Matrix Chain Multiplier

Matrix Chain Multiplication is perhaps the quintessential example of dynamic programming, a technique that nearly every data structures and algorithms book explores. My implementation is no different from the rest, using Introduction to Algorithms by Cormen, Leiserson, and Rivest as the basis for its design. The problem can be stated as follows: given a chain <A1, A2,..., An> of n matrices, where for i = 1, 2,...,n, matrix Ai has dimension pi-1 x pi, fully parenthesize the product A1A2...An in a way that minimizes the number of scalar multiplications. This program does exactly that, for a chain of up to 26 matrices. You may input your own dimensions for a matrix chain or have the computer generate them for you. If you choose to specify your own dimensions, you also have the option to input integer values for the matrix entries, since this program is capable of performing the multiplication.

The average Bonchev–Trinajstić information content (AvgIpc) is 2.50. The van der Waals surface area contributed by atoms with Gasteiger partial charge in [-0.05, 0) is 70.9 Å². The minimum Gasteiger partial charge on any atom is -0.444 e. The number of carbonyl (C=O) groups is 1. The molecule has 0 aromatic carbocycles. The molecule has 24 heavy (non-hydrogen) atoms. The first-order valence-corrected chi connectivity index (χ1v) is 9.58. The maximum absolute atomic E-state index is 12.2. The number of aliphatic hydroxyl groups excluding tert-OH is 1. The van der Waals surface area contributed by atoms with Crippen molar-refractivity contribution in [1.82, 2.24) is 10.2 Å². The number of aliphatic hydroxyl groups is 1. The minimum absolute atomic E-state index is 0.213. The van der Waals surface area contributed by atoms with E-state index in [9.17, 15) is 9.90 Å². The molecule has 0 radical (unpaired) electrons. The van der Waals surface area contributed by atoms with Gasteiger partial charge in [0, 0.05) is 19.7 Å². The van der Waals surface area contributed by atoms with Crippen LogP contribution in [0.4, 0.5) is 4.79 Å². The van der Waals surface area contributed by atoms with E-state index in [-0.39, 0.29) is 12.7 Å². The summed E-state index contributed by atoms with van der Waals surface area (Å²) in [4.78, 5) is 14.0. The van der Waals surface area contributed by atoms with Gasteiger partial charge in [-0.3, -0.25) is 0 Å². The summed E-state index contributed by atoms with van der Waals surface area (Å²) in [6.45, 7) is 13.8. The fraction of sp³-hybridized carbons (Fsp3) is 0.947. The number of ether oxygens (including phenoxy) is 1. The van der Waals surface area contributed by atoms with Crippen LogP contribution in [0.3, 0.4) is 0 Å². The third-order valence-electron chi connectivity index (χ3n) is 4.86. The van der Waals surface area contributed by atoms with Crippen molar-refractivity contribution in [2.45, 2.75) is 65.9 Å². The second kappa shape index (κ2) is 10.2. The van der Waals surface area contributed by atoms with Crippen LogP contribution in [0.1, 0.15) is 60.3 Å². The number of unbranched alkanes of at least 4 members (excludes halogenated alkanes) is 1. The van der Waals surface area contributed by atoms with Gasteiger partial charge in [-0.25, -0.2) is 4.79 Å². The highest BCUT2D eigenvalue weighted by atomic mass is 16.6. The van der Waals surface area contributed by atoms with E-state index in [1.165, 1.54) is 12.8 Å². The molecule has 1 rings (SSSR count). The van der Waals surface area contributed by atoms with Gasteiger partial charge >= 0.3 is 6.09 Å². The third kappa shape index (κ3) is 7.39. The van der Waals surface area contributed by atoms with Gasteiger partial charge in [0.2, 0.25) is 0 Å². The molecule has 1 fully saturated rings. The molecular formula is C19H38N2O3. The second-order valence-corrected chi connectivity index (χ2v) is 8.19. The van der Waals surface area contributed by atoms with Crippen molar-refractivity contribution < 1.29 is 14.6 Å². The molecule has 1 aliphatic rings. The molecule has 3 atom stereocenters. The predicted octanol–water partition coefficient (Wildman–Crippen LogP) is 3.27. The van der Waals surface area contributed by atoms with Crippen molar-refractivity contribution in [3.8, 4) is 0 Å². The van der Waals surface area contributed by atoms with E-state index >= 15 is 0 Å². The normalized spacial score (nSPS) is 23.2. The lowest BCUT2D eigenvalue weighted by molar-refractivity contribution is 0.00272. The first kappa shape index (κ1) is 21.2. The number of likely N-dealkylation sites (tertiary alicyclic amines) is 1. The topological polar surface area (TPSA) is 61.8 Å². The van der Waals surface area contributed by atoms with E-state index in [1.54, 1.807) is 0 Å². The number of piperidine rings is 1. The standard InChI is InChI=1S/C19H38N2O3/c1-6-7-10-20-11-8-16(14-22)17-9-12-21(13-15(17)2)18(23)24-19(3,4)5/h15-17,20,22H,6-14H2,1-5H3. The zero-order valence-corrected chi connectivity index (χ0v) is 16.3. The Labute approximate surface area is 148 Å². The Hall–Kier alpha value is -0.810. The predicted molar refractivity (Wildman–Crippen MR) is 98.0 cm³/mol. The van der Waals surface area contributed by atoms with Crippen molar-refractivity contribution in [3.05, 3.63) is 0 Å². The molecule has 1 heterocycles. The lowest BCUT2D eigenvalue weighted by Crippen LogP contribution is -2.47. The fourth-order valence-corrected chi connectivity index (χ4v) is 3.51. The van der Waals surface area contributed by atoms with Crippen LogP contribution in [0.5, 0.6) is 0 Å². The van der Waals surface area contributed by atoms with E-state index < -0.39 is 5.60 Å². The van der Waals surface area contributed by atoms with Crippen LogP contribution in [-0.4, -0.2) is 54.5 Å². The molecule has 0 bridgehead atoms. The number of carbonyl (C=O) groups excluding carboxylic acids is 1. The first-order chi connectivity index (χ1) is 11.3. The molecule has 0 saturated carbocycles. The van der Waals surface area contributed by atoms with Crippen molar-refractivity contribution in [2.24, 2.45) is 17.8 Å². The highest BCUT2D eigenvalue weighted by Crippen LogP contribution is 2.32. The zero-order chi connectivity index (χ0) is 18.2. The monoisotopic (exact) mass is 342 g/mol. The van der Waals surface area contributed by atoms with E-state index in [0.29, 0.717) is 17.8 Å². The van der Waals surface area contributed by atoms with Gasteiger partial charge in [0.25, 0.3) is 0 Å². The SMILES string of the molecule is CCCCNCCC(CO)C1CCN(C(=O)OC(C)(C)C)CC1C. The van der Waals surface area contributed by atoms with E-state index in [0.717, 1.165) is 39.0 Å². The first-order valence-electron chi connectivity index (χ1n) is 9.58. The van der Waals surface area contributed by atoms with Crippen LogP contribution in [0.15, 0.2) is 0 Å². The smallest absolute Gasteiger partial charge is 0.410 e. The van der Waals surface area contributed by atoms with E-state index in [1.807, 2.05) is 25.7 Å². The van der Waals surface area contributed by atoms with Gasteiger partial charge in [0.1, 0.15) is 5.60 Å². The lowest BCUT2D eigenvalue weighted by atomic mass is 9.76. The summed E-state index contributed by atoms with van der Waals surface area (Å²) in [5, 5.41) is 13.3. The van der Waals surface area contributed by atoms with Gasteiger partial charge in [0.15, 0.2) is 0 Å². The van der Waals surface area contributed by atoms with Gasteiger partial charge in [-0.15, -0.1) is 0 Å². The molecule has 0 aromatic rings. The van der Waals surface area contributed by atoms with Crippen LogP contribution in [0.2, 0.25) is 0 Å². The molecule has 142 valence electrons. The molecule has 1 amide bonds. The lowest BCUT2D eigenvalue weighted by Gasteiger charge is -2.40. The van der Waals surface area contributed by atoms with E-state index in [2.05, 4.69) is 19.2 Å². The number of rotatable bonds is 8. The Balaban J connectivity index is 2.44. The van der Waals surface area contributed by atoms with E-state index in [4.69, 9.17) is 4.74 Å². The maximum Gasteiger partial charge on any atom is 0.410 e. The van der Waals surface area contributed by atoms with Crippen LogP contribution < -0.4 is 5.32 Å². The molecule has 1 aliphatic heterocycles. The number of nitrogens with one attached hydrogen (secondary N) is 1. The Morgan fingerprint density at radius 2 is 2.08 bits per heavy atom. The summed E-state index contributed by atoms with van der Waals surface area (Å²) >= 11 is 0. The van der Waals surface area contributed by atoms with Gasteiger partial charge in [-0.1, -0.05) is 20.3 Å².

It is imperative to understand how the input should look for this program to work properly. Use the following syntax:
matrix(rows, cols, [int, int,..., int]) * matrix(rows, cols, [int, int,..., int]) * ...
Rows and cols must, of course, be integers, and the number of entries within brackets must be exactly rows * cols. For example, for the matrix pictured below (in the screenshots section), you would enter
matrix(3, 3, [-362, -385, -408, 570, 675, 780, -362, -301, -240]) * matrix(...
If you choose not to input values for matrix entries, use the following syntax:
matrix(rows, cols) * matrix(rows, cols) * ...
Specific example: matrix(3, 2) * matrix(2, 4)

Note: The cols of matrix Ai-1 must equal the rows of Matrix Ai for all i.


Product computed by applet
Product computed by applet.

Split index table
Split index table generated by applet.

Table of scalar multiplications
Table of scalar multiplications.